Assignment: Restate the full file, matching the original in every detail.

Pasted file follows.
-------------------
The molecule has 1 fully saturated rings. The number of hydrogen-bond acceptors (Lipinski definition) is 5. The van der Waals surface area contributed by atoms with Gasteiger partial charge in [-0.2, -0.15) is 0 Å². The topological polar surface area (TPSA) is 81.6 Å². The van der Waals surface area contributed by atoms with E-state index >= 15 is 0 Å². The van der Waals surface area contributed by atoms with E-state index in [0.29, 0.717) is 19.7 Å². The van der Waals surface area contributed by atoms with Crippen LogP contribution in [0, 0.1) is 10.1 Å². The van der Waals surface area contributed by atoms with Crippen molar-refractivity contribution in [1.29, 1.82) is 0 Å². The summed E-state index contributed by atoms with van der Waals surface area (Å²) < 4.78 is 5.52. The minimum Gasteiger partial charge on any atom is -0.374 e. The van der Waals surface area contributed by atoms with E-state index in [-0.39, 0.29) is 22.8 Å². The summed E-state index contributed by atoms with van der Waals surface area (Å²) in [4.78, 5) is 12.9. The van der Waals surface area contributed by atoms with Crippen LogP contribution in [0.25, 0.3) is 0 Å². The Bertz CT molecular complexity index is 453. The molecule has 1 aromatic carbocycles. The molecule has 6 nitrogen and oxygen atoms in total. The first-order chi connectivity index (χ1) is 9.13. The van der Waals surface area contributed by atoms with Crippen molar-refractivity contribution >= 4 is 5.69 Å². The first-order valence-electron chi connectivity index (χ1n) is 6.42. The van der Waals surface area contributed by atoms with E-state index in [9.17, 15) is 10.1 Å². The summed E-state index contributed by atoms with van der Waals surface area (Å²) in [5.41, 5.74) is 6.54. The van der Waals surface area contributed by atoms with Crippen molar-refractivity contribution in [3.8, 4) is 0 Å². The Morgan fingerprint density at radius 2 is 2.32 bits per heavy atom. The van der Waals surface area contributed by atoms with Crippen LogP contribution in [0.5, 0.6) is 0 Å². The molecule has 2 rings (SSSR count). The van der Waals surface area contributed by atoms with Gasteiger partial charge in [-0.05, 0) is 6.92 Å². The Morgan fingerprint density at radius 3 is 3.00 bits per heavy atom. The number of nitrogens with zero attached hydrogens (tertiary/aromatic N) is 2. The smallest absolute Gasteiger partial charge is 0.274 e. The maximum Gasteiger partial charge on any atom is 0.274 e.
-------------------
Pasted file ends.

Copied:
The molecule has 1 fully saturated rings. The number of hydrogen-bond acceptors (Lipinski definition) is 5. The van der Waals surface area contributed by atoms with Gasteiger partial charge in [-0.2, -0.15) is 0 Å². The topological polar surface area (TPSA) is 81.6 Å². The van der Waals surface area contributed by atoms with E-state index >= 15 is 0 Å². The van der Waals surface area contributed by atoms with E-state index in [0.29, 0.717) is 19.7 Å². The van der Waals surface area contributed by atoms with Crippen LogP contribution in [0, 0.1) is 10.1 Å². The van der Waals surface area contributed by atoms with Crippen molar-refractivity contribution in [1.29, 1.82) is 0 Å². The summed E-state index contributed by atoms with van der Waals surface area (Å²) < 4.78 is 5.52. The minimum Gasteiger partial charge on any atom is -0.374 e. The van der Waals surface area contributed by atoms with E-state index in [-0.39, 0.29) is 22.8 Å². The summed E-state index contributed by atoms with van der Waals surface area (Å²) in [4.78, 5) is 12.9. The van der Waals surface area contributed by atoms with Crippen LogP contribution in [0.25, 0.3) is 0 Å². The Bertz CT molecular complexity index is 453. The molecule has 1 aromatic carbocycles. The molecule has 6 nitrogen and oxygen atoms in total. The first-order chi connectivity index (χ1) is 9.13. The van der Waals surface area contributed by atoms with Crippen molar-refractivity contribution >= 4 is 5.69 Å². The first-order valence-electron chi connectivity index (χ1n) is 6.42. The van der Waals surface area contributed by atoms with E-state index in [9.17, 15) is 10.1 Å². The summed E-state index contributed by atoms with van der Waals surface area (Å²) in [5.41, 5.74) is 6.54. The van der Waals surface area contributed by atoms with Crippen molar-refractivity contribution in [3.8, 4) is 0 Å². The Morgan fingerprint density at radius 2 is 2.32 bits per heavy atom. The van der Waals surface area contributed by atoms with Crippen LogP contribution in [0.5, 0.6) is 0 Å². The molecule has 2 rings (SSSR count). The van der Waals surface area contributed by atoms with Gasteiger partial charge in [-0.05, 0) is 6.92 Å². The Morgan fingerprint density at radius 3 is 3.00 bits per heavy atom. The number of nitrogens with zero attached hydrogens (tertiary/aromatic N) is 2. The smallest absolute Gasteiger partial charge is 0.274 e. The maximum Gasteiger partial charge on any atom is 0.274 e.